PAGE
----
The Importance of the American Revolution In Canadian History

The American Revolution began in the last decades of the eighteenth century and profoundly changed North America. With the recognition of American independence through the Treaty of Paris in 1783, it became clear that three nations now existed: America, Canada and Quebec. Canada would form the northern part of the continent, and thus have the smaller population as dictated by the geography of the Canadian Shield, and would be a bilingual and bicultural country. While the outcome of the American revolution was far from certain at the time, the very fact that the British knew it was looming shaped politics in Quebec, and action in America. The Quebec act before the war, and the provisions agreed to in the Treaty of Paris after, shaped Canada as a nation, and the ramifications can still be felt and seen today.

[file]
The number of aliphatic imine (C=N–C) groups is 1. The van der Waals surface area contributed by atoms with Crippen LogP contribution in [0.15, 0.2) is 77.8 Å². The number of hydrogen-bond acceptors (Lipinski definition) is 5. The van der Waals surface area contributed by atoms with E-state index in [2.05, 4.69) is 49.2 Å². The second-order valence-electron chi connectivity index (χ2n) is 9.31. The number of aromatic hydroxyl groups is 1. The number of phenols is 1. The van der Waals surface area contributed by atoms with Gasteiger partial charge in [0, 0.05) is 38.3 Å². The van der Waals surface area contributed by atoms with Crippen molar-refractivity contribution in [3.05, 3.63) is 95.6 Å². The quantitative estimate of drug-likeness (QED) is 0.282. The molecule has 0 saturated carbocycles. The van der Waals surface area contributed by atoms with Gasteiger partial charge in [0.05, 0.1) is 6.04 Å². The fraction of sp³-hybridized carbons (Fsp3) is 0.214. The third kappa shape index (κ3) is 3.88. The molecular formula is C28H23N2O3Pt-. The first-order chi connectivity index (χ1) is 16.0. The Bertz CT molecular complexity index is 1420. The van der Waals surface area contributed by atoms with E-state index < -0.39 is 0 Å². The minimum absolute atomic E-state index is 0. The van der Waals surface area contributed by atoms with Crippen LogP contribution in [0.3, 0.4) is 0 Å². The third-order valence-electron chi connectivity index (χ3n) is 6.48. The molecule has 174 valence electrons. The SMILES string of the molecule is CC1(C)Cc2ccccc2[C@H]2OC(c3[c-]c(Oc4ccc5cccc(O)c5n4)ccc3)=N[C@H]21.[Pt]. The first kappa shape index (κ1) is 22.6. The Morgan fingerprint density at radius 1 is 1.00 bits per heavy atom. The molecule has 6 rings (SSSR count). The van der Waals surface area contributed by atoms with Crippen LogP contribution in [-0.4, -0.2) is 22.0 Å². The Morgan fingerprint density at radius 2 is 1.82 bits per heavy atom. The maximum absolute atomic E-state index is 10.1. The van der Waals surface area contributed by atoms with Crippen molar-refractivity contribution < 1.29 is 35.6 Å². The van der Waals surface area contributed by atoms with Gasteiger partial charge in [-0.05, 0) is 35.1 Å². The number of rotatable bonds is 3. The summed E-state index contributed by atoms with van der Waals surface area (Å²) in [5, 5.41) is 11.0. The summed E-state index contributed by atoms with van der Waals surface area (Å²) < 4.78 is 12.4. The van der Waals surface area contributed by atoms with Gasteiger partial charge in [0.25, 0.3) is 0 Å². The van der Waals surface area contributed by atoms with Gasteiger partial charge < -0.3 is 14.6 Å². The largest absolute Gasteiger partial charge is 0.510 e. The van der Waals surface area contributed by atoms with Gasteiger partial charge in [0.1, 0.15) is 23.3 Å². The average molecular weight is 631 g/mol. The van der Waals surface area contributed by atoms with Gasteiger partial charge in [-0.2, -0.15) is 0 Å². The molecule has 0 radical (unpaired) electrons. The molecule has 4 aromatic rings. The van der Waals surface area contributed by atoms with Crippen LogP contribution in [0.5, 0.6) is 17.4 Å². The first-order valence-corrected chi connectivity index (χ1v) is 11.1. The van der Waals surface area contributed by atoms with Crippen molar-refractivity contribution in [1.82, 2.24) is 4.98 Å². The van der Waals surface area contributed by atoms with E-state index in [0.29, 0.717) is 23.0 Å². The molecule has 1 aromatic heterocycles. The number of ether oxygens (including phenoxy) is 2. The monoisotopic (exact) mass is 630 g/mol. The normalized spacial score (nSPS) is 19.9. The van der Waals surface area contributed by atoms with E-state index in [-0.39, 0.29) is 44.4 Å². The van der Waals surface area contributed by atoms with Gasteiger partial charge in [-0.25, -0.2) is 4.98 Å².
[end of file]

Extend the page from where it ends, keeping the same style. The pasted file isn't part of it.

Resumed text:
For many decades, the inhabitants of the thirteen colonies had been trying to expand their territory westward, into land held by indigenous people. This had brought about vicious wars on the frontier, spurred by the French. The Quebec Act of 1774 contained provisions that allowed for the expansion of Quebec territories, bringing back the fear of frontier warfare. It was more than that, though. The Americans considered the Quebec act an Intolerable act as it outlawed representative democracy, put the church and the aristocracy in power, and ensured that French Roman Catholicism would survive. They felt that the British had been too lenient on the Quebecois. Fear was rampant in the thirteen colonies that if the British were restoring old ways of governance that were not democratic in the North, that they would try to pass the same laws in the colonies, which all had representative assemblies by this time. They feared imminent attack from the Quebecois and the indigenous people. It is hardly surprising, therefore, that one of the very first acts undertaken by the new country of America was to invade Quebec.